As far as Granderson goes, by no means did I want him gone. Hard to not want a player like Granderson on your team. However, he really did not offer the Tigers much in the way of a leadoff man. 30 bombs are all well and good, but you can't hit leadoff and post a .319 OBP and hit less than .200 against lefties. As far as getting on base goes, I don't think Granderson's '09 numbers will be as hard to outdo as some think.
So if some would argue any chance of the Tigers fielding a decent offense in 2010 was lost when Granderson and Polanco left, I'd have to disagree.
Granderson's power will need to be replaced, and that's up to Ordonez and Guillen. The Tigers are counting on these guys and Cabrera to be the "big bats," and their lack of interest in such hitters as Vladimir Guerrero and Jim Thome proves this.
But Ordonez and Guillen bouncing back does not solve all the Tigers' problems, not by a long shot. After all, these guys will need runners to drive in.
And I'm definitely not against Jackson and Sizemore. I'm actually kind of excited to have some young blood in the Tiger lineup for a change. But whoever said they had to bat 1-2, as they look set to do this season?
If you want to say Orlando Cabrera or Miguel Tejada is a step back from Adam Everett defensively, at least on paper, I can't argue with you. I say "on paper" because until 2009, Cabrera was universally considered one of the game's best defensive shortstops. As for Tejada, there's no argument. There's a reason he'll be playing third base mostly for Baltimore next year.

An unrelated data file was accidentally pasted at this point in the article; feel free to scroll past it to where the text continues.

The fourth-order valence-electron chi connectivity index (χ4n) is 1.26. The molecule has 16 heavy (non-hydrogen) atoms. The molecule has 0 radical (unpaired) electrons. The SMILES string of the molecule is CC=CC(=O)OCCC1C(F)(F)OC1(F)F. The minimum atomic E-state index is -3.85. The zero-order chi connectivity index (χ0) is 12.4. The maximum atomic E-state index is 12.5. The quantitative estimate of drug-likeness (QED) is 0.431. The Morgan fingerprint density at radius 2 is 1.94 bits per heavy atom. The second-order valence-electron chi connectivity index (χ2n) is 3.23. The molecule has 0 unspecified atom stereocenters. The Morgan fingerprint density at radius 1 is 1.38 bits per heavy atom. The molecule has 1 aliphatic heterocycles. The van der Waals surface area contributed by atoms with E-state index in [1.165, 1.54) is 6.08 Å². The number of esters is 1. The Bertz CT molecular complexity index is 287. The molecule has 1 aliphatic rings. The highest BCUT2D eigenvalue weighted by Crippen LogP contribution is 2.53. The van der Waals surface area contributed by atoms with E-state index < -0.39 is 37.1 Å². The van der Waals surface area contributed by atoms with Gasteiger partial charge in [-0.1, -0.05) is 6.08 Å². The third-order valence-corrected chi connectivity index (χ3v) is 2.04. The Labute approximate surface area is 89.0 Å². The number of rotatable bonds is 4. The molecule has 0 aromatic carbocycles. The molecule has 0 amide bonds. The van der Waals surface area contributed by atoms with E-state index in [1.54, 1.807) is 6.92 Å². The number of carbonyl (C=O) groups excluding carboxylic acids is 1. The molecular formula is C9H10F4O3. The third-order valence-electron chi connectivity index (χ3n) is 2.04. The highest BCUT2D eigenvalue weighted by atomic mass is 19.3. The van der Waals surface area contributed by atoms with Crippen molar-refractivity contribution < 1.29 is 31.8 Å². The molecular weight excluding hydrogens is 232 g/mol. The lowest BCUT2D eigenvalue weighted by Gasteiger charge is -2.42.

However, the two are proven top-of-the-order hitters who could've eased the burden on the two rookies. The Tigers never even considered these guys, and if the team was willing to pay $14 million to Jose Valverde, they surely could've afforded Tejada or Cabrera.
I think Adam Everett is a great defensive player. I just don't think there is a place for a designated bunter in the league of the designated hitter. I look around at some of the lineups in the American League, including the Twins, and I just don't think the Tigers can afford to do what they're doing at 7-9.
Brandon Inge, for all his webgems at third and home run power, cannot be counted on to hit for average and he will always be a high strikeout guy. Like Everett, Laird really doesn't do anything on offense. I think you can afford to have two of these guys in your lineup, not all three.
Whether I like it or not, Adam Everett is this team's shortstop. As such, there really is not much room for the Tigers to improve offensively, so I wouldn't hold my breath waiting for an offensive addition if I were you.
There is simply no room. Unless the Tigers want to reward Ryan Raburn's 2009 season by making him ride the bench as a fourth outfielder, they are committed to someone at every position.
Additionally, while the trades of Granderson and Edwin Jackson gave the team some financial relief, by no means are the Tigers' pockets that much deeper, especially not with Jose Valverde in the fold now.
Maybe they sign a bench player. Surely they will make a minor league signing or two. For the most part though, the Tigers' offense is what it is, for better or worse. One can only hope it doesn't spoil too much good pitching, as I fully expect that to again be the strength of this team.
Jackson and Sizemore simply have to be ready, and Ordonez and Guillen have to revert to their old selves, and Raburn will have to show 2009 was no fluke, and Inge, Laird, and Everett...well, they better play some fine defense.
Unless quite a few things go right, Tigers fans looking for a motto for 2010 won't have to look much further than those four words every Brooklyn Dodger fan knew by heart in the early 1950s.
"Wait 'til next year."
What is the duplicate article?
Why is this article offensive?
Where is this article plagiarized from?
Why is this article poorly edited?